Golf Course Architecture - Issue 58 October 2019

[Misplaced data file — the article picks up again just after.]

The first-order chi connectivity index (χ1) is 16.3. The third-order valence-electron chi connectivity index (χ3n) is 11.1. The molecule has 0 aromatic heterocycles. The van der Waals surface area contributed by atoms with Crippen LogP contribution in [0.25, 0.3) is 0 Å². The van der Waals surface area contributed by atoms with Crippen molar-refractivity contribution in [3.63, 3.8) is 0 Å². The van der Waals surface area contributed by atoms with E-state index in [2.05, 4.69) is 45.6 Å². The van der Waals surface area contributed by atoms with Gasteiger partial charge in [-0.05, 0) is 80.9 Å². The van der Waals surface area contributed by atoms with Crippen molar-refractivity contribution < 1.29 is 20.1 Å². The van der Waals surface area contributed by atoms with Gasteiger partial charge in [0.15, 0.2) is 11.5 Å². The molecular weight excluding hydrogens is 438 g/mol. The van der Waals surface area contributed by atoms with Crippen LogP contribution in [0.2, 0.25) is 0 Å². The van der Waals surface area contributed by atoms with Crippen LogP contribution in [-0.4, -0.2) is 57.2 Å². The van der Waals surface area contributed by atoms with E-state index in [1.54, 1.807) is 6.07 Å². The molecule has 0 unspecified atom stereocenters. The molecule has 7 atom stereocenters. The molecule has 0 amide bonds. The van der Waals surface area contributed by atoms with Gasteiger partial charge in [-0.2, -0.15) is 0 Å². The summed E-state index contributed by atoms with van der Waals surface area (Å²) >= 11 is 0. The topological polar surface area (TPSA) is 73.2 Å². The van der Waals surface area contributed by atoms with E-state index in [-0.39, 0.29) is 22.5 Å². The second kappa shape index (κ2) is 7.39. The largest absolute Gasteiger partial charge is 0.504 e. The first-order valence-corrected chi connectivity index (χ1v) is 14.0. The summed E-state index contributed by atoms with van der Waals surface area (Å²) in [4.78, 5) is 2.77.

37 backstops, and fairway cut surrounds that use gravity to repel wayward shots. I believe the course will be the most distinct of the four layouts and will give the Old course strong competition for favoured status.” For this project, Curley worked with a sandy site – unusual for inland Thailand – which provided him with areas to harvest material for sandcapping and creating large waste areas. “The material was easily excavated, a great thing since our reservoir was so deep,” said Curley. “Very little native vegetation and trees existed prior to work so we relied on the large earthmove to create big landform movement and a significant planting of surrounds of trees that will grow quickly, given the climate. There was one large interior lake that we incorporated into the routing and main clubhouse view but otherwise the design relied upon a created earthmove, not an integrated design ‘finding’ holes.” Curley has overseen the reduction of initial turf limits and conversion of rough from turfgrass to native carpet grass, to reduce irrigation demand and conserve water. “We did deviate from our initial concept to incorporate massive swaths of pine straw-based sandy expanses as it proved too difficult to obtain the pine straw material,” said Curley. “We did, however, keep with large forested areas of casuarina trees as the backbone tree and these will, in a short time, create this bed of pine straw on top of the native carpet grass. “I was very vocal in the initial design discussions to create unique and recognisable design features that would set the course apart from others in the region. This led to many distinct features like the ‘Wall of Death’ and its 19-foot-deep pit, intending to create a buzz with visiting golfers and lure those up to the challenge. “I do believe there is great variety from hole to hole and features seldom seen in Asian courses, especially the Thai market.” The par-five fifteenth at Rolling Hills features a 19-foot-deep bunker complex named the ‘Wall of Death’ that has two levels of railroad tie bulkheads planted with vegetation